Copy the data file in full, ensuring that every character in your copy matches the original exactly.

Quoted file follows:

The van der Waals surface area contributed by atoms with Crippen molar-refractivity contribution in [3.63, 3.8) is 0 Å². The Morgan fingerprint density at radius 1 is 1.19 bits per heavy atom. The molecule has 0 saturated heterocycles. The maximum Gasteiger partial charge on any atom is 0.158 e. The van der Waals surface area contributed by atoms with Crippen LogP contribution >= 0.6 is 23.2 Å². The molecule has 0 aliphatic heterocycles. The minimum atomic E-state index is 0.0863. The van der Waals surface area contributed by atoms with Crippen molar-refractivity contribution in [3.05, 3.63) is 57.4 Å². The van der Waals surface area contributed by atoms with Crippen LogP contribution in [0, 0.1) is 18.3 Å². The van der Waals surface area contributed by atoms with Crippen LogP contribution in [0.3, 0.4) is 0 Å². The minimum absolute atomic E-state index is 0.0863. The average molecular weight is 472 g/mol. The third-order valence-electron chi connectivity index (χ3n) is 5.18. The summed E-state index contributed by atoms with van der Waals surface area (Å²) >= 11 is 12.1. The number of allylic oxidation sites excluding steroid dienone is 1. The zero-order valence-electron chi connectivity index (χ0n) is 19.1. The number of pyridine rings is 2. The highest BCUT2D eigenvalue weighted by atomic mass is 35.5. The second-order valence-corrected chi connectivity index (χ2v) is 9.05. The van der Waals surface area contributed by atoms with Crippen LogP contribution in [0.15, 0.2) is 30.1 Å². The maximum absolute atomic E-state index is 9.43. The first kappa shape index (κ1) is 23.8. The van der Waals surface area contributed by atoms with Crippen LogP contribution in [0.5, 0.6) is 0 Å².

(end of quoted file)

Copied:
The van der Waals surface area contributed by atoms with Crippen molar-refractivity contribution in [3.63, 3.8) is 0 Å². The Morgan fingerprint density at radius 1 is 1.19 bits per heavy atom. The molecule has 0 saturated heterocycles. The maximum Gasteiger partial charge on any atom is 0.158 e. The van der Waals surface area contributed by atoms with Crippen LogP contribution >= 0.6 is 23.2 Å². The molecule has 0 aliphatic heterocycles. The minimum atomic E-state index is 0.0863. The van der Waals surface area contributed by atoms with Crippen molar-refractivity contribution in [3.05, 3.63) is 57.4 Å². The van der Waals surface area contributed by atoms with Crippen LogP contribution in [0, 0.1) is 18.3 Å². The van der Waals surface area contributed by atoms with Crippen LogP contribution in [0.3, 0.4) is 0 Å². The minimum absolute atomic E-state index is 0.0863. The average molecular weight is 472 g/mol. The third-order valence-electron chi connectivity index (χ3n) is 5.18. The summed E-state index contributed by atoms with van der Waals surface area (Å²) >= 11 is 12.1. The number of allylic oxidation sites excluding steroid dienone is 1. The zero-order valence-electron chi connectivity index (χ0n) is 19.1. The number of pyridine rings is 2. The highest BCUT2D eigenvalue weighted by atomic mass is 35.5. The second-order valence-corrected chi connectivity index (χ2v) is 9.05. The van der Waals surface area contributed by atoms with Crippen LogP contribution in [0.15, 0.2) is 30.1 Å². The maximum absolute atomic E-state index is 9.43. The first kappa shape index (κ1) is 23.8. The van der Waals surface area contributed by atoms with Crippen LogP contribution in [0.5, 0.6) is 0 Å².